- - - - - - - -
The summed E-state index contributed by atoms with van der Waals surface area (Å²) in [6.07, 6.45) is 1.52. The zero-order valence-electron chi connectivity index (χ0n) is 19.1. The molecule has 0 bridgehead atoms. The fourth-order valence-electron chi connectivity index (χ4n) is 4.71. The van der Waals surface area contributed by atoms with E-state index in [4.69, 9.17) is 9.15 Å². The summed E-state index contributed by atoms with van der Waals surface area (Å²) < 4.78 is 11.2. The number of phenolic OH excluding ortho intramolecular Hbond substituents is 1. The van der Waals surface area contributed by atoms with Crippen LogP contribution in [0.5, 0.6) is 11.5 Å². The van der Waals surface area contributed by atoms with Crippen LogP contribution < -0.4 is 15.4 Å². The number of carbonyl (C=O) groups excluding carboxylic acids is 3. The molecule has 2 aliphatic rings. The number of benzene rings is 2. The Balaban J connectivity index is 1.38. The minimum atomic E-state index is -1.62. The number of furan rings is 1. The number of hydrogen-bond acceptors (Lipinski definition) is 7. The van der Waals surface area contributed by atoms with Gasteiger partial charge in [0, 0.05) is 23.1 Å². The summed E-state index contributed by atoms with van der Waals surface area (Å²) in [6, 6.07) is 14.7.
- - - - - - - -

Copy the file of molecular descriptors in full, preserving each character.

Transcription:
The summed E-state index contributed by atoms with van der Waals surface area (Å²) in [6.07, 6.45) is 1.52. The zero-order valence-electron chi connectivity index (χ0n) is 19.1. The molecule has 0 bridgehead atoms. The fourth-order valence-electron chi connectivity index (χ4n) is 4.71. The van der Waals surface area contributed by atoms with E-state index in [4.69, 9.17) is 9.15 Å². The summed E-state index contributed by atoms with van der Waals surface area (Å²) < 4.78 is 11.2. The number of phenolic OH excluding ortho intramolecular Hbond substituents is 1. The van der Waals surface area contributed by atoms with Crippen LogP contribution in [0.5, 0.6) is 11.5 Å². The van der Waals surface area contributed by atoms with Crippen LogP contribution < -0.4 is 15.4 Å². The number of carbonyl (C=O) groups excluding carboxylic acids is 3. The molecule has 2 aliphatic rings. The number of benzene rings is 2. The Balaban J connectivity index is 1.38. The minimum atomic E-state index is -1.62. The number of furan rings is 1. The number of hydrogen-bond acceptors (Lipinski definition) is 7. The van der Waals surface area contributed by atoms with Gasteiger partial charge in [0, 0.05) is 23.1 Å². The summed E-state index contributed by atoms with van der Waals surface area (Å²) in [6, 6.07) is 14.7.